GEORGETOWN, Texas (KXAN/AP) - The prosecution rested its case Thursday afternoon in the inquiry into District Judge Ken Anderson and his action during the 1987 murder trial that put Michael Morton behind bars for 25 years, convicted of murdering his wife, Christine. Morton always said he was innocent.
For their first witness, Anderson's team called former Williamson County District Attorney John Bradley to the stand to deliver some much anticipated testimony.
Bradley said during the time he and Anderson both worked in the DA's office in the 1990's, they talked about the Morton case on a few occasions.
Anderson was proud of the result of the murder case, according to Bradley, and he said it seemed that Anderson always felt very strongly that Morton was guilty.
Bradley said that back in 1990, the first time the Morton case arrived on his radar, DNA test requests were very rare.
When the Innocence Project began pressing for DNA testing around 2005, Bradley said he would periodically consult with Anderson about facts of the Morton case, but ultimately decisions concerning DNA testing were made by Bradley. He testified that Anderson's strong belief in Morton's guilt is one of the things that led Bradley to oppose DNA testing.
Bradley believed there was no reasonable likelihood that a DNA test would produce a third party as a killer.
"We certainly felt the record stated he was guilty," he said. "I had no reason to doubt opinions [that Morton was guilty] at that time."
Bradley said he relied upon Anderson to be forthcoming about the Morton case.
However, Bradley said conversations about notes, reports and other evidence now alleged to have been withheld never came up when talking to Anderson. Had he known there was potential material that had been not been introduced at trial, Bradley contents that he would have ordered a review of the file.
Bradley's testimony featured some tense moments between he and special prosecutor Rusty Hardin even after the two acknowledged for the court that their relationship has gone back many years.
One particularly awkward exchange came when Hardin asked Bradley if he had ever recommended Anderson's tactic of not calling an investigator as a witness at trial to prevent the defense team from getting access to reports and notes.
Bradley responded by saying he could not recall.
Hardin then asked if he understood what the rules were for not recalling something under oath.
"If you are implying that I am lying under oath," said Bradley. "It is out of line."
In afternoon testimony, Mark Landrum, the foreman for the jury that convicted Morton, took the stand.
Landrum said of all the evidence presented to the jury, the medical examiner's estimation about Christine Morton's time of death carried the most weight.
The estimation, based primarily on stomach contents, was that Christine Morton died before Michael Morton left their home the morning of the murder.
Anderson did a great job presenting the case with the facts provided, according to Landrum, who was 26 years old at the time.
Although the defense opened up some doubt with their closing statement, Landrum testified that Anderson quickly eliminated that doubt with facts.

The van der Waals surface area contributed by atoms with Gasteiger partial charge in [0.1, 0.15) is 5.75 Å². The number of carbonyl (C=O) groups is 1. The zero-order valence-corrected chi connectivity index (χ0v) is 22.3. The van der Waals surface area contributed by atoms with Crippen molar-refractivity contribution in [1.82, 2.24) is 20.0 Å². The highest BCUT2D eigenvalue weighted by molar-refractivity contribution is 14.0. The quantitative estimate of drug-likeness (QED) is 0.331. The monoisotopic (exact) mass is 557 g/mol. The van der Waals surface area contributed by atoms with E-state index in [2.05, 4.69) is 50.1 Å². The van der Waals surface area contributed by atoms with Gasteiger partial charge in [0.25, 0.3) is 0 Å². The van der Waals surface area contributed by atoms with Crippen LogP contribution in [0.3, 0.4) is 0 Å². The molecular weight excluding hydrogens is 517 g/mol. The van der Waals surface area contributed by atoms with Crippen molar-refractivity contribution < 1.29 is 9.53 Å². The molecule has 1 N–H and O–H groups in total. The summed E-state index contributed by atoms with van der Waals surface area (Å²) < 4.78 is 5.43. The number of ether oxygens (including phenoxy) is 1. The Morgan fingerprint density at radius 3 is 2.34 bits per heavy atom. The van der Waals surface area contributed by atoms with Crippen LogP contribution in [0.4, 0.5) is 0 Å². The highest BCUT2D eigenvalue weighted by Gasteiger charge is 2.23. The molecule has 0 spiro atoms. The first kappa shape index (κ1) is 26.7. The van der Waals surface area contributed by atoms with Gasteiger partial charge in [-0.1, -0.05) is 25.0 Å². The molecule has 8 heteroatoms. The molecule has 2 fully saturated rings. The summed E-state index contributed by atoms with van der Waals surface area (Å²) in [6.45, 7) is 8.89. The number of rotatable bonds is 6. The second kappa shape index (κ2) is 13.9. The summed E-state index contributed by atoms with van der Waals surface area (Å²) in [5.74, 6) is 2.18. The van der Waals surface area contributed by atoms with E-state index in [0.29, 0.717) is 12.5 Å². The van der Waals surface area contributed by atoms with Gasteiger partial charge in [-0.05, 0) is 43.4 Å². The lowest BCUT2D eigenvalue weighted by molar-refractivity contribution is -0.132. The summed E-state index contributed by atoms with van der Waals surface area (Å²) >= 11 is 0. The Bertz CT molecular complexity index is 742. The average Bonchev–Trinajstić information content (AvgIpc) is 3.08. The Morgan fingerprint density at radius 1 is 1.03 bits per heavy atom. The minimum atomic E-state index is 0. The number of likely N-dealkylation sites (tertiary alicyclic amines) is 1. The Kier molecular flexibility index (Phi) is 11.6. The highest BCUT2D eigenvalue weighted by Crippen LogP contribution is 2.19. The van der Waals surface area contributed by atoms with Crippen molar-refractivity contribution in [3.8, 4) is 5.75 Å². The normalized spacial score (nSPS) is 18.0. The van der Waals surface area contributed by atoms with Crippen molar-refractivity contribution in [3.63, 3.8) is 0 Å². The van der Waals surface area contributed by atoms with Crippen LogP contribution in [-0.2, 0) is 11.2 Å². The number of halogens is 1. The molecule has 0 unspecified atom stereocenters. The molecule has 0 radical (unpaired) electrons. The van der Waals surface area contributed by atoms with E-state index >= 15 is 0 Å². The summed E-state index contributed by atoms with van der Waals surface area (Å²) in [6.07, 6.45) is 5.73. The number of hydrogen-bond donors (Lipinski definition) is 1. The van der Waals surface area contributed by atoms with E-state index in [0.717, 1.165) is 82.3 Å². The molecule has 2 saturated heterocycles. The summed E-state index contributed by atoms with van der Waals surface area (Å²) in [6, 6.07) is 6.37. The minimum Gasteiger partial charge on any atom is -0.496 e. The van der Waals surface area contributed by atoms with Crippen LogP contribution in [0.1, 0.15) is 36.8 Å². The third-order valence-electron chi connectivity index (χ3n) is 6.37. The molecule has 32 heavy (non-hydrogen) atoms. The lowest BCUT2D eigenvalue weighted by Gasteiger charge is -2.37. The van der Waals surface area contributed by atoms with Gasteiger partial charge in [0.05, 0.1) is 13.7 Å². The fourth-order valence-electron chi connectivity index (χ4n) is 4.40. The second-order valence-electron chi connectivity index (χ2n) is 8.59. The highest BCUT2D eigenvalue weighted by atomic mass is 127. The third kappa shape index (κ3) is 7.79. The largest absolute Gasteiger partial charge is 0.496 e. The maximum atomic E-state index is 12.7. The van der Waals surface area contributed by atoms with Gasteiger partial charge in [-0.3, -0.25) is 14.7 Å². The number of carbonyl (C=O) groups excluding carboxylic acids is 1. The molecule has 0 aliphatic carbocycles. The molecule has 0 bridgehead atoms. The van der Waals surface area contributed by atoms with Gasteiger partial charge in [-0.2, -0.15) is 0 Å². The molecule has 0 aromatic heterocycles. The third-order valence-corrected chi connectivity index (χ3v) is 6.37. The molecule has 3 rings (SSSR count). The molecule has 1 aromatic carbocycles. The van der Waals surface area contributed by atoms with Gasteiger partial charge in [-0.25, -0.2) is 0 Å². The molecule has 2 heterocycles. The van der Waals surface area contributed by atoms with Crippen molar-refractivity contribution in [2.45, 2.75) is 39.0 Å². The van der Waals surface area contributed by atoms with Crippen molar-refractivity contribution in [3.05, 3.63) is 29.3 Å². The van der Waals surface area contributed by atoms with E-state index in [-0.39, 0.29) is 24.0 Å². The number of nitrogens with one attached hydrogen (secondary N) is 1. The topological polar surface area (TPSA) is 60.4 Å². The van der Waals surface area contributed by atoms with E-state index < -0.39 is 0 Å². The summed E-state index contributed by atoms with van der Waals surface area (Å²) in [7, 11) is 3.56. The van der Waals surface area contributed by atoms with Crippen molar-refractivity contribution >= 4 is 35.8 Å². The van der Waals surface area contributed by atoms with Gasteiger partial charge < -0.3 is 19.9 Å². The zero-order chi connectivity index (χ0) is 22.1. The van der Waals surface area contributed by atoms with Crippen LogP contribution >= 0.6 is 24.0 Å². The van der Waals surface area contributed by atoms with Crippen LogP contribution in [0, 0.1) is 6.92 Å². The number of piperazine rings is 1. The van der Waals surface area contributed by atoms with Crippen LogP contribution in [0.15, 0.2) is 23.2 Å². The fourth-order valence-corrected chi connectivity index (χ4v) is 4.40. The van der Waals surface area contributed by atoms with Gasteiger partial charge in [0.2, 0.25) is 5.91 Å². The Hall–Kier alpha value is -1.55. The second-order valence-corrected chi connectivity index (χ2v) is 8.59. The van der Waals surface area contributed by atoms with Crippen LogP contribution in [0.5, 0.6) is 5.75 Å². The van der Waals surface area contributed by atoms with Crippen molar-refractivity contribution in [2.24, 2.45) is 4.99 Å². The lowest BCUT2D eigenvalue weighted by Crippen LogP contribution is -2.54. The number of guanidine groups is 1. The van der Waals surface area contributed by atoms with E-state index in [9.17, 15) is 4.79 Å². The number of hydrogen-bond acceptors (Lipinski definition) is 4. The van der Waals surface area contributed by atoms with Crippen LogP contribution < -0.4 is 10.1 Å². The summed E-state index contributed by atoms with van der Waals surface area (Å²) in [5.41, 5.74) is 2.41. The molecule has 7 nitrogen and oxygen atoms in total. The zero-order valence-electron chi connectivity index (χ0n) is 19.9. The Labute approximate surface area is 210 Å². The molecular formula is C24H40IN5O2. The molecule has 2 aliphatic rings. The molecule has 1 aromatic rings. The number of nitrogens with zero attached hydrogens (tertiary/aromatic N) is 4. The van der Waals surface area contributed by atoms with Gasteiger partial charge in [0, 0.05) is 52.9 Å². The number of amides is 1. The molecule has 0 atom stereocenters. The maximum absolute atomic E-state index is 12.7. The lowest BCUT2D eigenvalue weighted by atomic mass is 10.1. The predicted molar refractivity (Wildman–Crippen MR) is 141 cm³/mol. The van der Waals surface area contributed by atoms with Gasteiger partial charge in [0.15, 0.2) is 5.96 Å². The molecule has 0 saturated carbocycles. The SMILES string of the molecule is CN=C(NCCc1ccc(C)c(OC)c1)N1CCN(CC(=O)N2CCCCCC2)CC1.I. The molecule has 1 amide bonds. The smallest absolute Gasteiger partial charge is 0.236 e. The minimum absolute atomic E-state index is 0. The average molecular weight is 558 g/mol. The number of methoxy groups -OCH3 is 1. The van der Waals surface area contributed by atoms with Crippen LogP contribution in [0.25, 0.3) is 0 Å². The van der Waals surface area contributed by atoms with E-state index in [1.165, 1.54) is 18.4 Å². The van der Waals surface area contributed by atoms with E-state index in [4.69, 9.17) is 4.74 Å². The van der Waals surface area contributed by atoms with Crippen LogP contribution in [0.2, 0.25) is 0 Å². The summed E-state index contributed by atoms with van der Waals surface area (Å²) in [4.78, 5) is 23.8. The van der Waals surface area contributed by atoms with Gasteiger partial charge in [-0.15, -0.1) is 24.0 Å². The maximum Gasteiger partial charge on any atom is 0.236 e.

However, Landrum said the report about a suspicious green van and young son Eric Morton's account in 1987 of a "monster" would have given the defense's argument much more credence.
"I wish I would have been given the opportunity to know this when making our decision," said Landrum.
"It was very detailed," said Landrum about Eric Morton's account. "I never in a million years would have thought Michael would have thought he did that in front of his son.
Landrum did not hear anything about the Morton case until years later when a reporter called him about putting an innocent man in prison.
After that phone call, Landrum contacted John Bradley ,who was the district attorney at the time. Bradley assured Landrum that Morton was "a desperate man grasping at straws."
After a late night of testimony that did not end until 8 p.m. on Wednesday, Morton's former defense attorney Bill Allison remained on the stand Thursday morning as Anderson's legal team grilled him about claims evidence was withheld from him during Morton's 1987 murder trial.
Allison struggled to remember what evidence the defense team knew about 25 years ago as both sides pressed him on details. Towards the end of his testimony, he began to get emotional.
"I feel like I let Michael down in a way," he said as he wiped tears away from his eyes.
Earlier, Eric Nichols showed the court a letter from Judge William Lott acknowledging that the judge reviewed reports from Sgt. Don Wood, the investigating officer in Christine Morton's murder.
Allison has said he did not have access to those reports when preparing to defend Morton.
Most of Nichols cross-examination of Allison was spent trying to reveal ways Morton's defense did not take advantage of opportunities to introduce evidence into the trial.
Specifically, Nichols got Allison to admit they
did not ask Sheriff Jim Boutwell to produce evidence they had previously tried to obtain by subpoena.
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